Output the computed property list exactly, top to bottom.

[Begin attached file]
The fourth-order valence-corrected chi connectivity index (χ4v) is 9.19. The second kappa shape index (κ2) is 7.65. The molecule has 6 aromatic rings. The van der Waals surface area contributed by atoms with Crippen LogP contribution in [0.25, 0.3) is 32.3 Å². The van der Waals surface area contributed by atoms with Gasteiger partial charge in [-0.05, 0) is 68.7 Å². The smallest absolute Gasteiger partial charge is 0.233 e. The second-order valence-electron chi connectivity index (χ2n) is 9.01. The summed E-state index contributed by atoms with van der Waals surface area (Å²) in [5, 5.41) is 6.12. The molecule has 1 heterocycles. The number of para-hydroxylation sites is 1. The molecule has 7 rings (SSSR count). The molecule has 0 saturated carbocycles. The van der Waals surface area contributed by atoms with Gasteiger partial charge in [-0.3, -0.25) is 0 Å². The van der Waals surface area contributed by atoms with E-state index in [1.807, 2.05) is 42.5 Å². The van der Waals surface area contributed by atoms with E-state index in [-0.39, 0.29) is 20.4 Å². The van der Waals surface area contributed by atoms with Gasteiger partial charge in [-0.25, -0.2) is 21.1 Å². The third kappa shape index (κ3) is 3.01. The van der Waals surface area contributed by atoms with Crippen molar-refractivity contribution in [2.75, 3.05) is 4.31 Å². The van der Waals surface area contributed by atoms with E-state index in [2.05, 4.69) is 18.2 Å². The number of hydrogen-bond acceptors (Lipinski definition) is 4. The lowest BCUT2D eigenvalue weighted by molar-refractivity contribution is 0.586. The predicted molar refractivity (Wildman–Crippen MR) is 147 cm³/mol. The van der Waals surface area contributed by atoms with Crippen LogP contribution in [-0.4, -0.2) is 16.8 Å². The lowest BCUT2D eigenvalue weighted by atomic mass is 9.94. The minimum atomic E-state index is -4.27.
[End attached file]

The fourth-order valence-corrected chi connectivity index (χ4v) is 9.19. The second kappa shape index (κ2) is 7.65. The molecule has 6 aromatic rings. The van der Waals surface area contributed by atoms with Crippen LogP contribution in [0.25, 0.3) is 32.3 Å². The van der Waals surface area contributed by atoms with Gasteiger partial charge in [-0.05, 0) is 68.7 Å². The smallest absolute Gasteiger partial charge is 0.233 e. The second-order valence-electron chi connectivity index (χ2n) is 9.01. The summed E-state index contributed by atoms with van der Waals surface area (Å²) in [5, 5.41) is 6.12. The molecule has 1 heterocycles. The number of para-hydroxylation sites is 1. The molecule has 7 rings (SSSR count). The molecule has 0 saturated carbocycles. The van der Waals surface area contributed by atoms with Gasteiger partial charge in [-0.3, -0.25) is 0 Å². The van der Waals surface area contributed by atoms with E-state index in [1.807, 2.05) is 42.5 Å². The van der Waals surface area contributed by atoms with E-state index in [-0.39, 0.29) is 20.4 Å². The van der Waals surface area contributed by atoms with Gasteiger partial charge in [-0.25, -0.2) is 21.1 Å². The third kappa shape index (κ3) is 3.01. The van der Waals surface area contributed by atoms with Crippen molar-refractivity contribution in [2.75, 3.05) is 4.31 Å². The van der Waals surface area contributed by atoms with E-state index in [2.05, 4.69) is 18.2 Å². The number of hydrogen-bond acceptors (Lipinski definition) is 4. The lowest BCUT2D eigenvalue weighted by molar-refractivity contribution is 0.586. The predicted molar refractivity (Wildman–Crippen MR) is 147 cm³/mol. The van der Waals surface area contributed by atoms with Crippen LogP contribution in [-0.4, -0.2) is 16.8 Å². The lowest BCUT2D eigenvalue weighted by atomic mass is 9.94. The minimum atomic E-state index is -4.27.